Diplomatic sources in Ankara have spoken of Turkish “disappointment” over stalled peace talks on the divided island of Cyprus.
Turkey's foreign minister was meeting Ergun Olgun, a Turkish Republic of Northern Cyprus (TRNC) negotiator, on Tuesday in Ankara amid a crisis in the Cyprus issue.
Mevlut Cavusoglu reiterated Turkey's goodwill in negotiations to Olgun; the TRNC negotiator said Turkish Cypriots would always be ready to continue talks over the disputed island, diplomatic sources said.
The Greek Cypriot administration suspended negotiations last month in response to Turkey sending a warship to monitor an oil-and-gas exploration mission off the Cyprus coast.
The diplomatic source added that in today’s closed meeting it was remarked that the Greek Cypriot side caused "disappointment" in suspending talks over Turkish Cypriots’ resource exploration on the island.
In October, TRNC President Dervis Eroglu said that the Greek Cypriot side had left the negotiation table "as if it were the first time Turkish vessels sailed the Mediterranean or Turkey's seismic vessels surveyed for the first time in Cyprus waters."
Turkish Cypriots have rights on the Mediterranean and the island just like Greek Cypriots, the TRNC leader said, adding that the Turkish Cypriot government has given Turkey the authority to do seismic surveys in the region on their behalf.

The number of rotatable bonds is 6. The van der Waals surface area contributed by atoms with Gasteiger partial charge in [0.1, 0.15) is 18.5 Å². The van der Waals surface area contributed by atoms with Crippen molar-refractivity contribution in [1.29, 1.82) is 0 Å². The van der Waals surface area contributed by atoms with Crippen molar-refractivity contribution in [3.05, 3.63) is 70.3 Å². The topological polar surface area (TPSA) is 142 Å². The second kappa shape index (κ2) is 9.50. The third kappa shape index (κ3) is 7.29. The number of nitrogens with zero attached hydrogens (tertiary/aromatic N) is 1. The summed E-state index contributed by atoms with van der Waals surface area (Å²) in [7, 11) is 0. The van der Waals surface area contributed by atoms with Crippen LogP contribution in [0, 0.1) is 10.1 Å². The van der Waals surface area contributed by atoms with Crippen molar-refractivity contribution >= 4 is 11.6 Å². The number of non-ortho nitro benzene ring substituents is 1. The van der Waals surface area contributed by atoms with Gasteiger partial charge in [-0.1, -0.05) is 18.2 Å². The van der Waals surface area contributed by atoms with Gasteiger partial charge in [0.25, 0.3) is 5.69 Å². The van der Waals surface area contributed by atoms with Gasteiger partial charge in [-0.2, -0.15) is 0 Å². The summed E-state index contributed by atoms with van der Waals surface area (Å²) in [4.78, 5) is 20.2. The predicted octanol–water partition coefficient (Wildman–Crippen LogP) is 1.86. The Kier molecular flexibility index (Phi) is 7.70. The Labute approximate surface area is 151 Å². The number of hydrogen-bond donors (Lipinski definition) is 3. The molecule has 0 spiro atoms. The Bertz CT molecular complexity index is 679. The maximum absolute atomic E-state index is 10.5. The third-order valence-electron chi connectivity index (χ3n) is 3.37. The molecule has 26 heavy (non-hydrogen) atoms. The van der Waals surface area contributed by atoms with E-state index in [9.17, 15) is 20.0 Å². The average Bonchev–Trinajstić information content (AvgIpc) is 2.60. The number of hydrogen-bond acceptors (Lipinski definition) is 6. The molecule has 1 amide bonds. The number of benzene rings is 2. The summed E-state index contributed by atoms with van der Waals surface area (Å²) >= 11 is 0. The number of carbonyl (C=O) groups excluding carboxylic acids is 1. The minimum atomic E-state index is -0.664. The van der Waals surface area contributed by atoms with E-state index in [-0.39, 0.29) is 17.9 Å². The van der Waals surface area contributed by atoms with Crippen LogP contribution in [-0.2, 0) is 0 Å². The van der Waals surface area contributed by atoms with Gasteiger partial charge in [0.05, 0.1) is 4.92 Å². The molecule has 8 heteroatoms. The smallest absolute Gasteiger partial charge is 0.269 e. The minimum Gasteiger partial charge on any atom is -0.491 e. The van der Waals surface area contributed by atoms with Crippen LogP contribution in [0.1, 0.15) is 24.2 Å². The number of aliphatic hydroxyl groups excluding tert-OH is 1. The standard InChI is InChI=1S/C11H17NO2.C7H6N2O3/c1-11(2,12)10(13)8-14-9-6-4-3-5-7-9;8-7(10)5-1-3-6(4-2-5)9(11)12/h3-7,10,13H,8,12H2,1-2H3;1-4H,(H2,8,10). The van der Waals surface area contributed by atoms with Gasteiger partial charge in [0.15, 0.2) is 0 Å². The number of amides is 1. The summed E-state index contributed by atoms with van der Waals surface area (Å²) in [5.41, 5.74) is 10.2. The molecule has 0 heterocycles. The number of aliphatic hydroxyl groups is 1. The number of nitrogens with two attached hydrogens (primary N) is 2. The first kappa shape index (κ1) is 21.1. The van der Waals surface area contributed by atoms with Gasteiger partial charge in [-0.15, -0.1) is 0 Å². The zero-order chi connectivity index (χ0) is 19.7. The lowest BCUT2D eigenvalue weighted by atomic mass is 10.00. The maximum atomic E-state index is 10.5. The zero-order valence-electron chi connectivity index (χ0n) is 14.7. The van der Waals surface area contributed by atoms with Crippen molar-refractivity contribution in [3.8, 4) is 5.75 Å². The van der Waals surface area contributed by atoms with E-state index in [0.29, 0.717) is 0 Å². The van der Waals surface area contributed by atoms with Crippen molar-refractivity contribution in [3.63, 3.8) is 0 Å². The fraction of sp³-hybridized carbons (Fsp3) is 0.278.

Talks over the future of the island remain dogged by the small country’s troubled past.
In 1960, a 'Treaty Concerning the Establishment of the Republic of Cyprus' – commonly known as the 'Treaty of Guarantee' – was signed between Turkey, Greece and the United Kingdom.
The treaty banned the island of Cyprus from participating in any political or economic union with another state as well as making other parties guarantee its independence, territorial integrity and security.
However, in 1963, only three years after the treaty was signed, Turkish Cypriots were ousted by force from all organs of the new republic by their Greek Cypriot partners, which violated founding agreements and the country’s constitution.
Greek Cypriots thereafter claimed to represent the ‘Republic of Cyprus,’ which was considered illegal by Ankara and remains unrecognized by Turkey.
Between 1964 and 1974, the international community made several peacemaking efforts, all of which ended in failure.
In 1974, an attempt was made by Greek Cypriots to forcibly join the island to Athens through ‘enosis’ [union] via a coup attempt. This was resisted by an armed Turkish peace mission in accordance with the 1960 Treaty of Guarantee.
Consequently, Turkish Cypriots set up their own state in the north of the island in 1983, recognized by Turkey, while continuing the search for reconciliation.
The European Union recognizes the Greek Cypriot administration on the island.
In 2004, Cypriots went to the polls to decide on the so-called ‘Annan Plan’, which was a UN proposal to resolve the dispute by restructuring the island as a ‘United Republic of Cyprus.’ In effect, it proposed a federation of two states that aimed to unify the Turkish Cypriot and Greek Cypriot communities.
The proposal was revised five times before it was put to a referendum in April 2004 and was supported by 65% of Turkish Cypriots. However, only 24% of Greek Cypriots backed the plan, claiming that the proposal favored Turkish Cypriots, so the stalemate continued.
Negotiations between Turkish Cypriots and Greek Cypriots resumed after a two-year pause in February 2013. The previous round of talks collapsed partly because of the Eurozone debt crisis impact on the government in Nicosia.
However, the Greek Cypriot administration suspended the most recent talks on October 7 after Turkey sent a ship to monitor an oil-and-gas exploration mission off the Cyprus coast.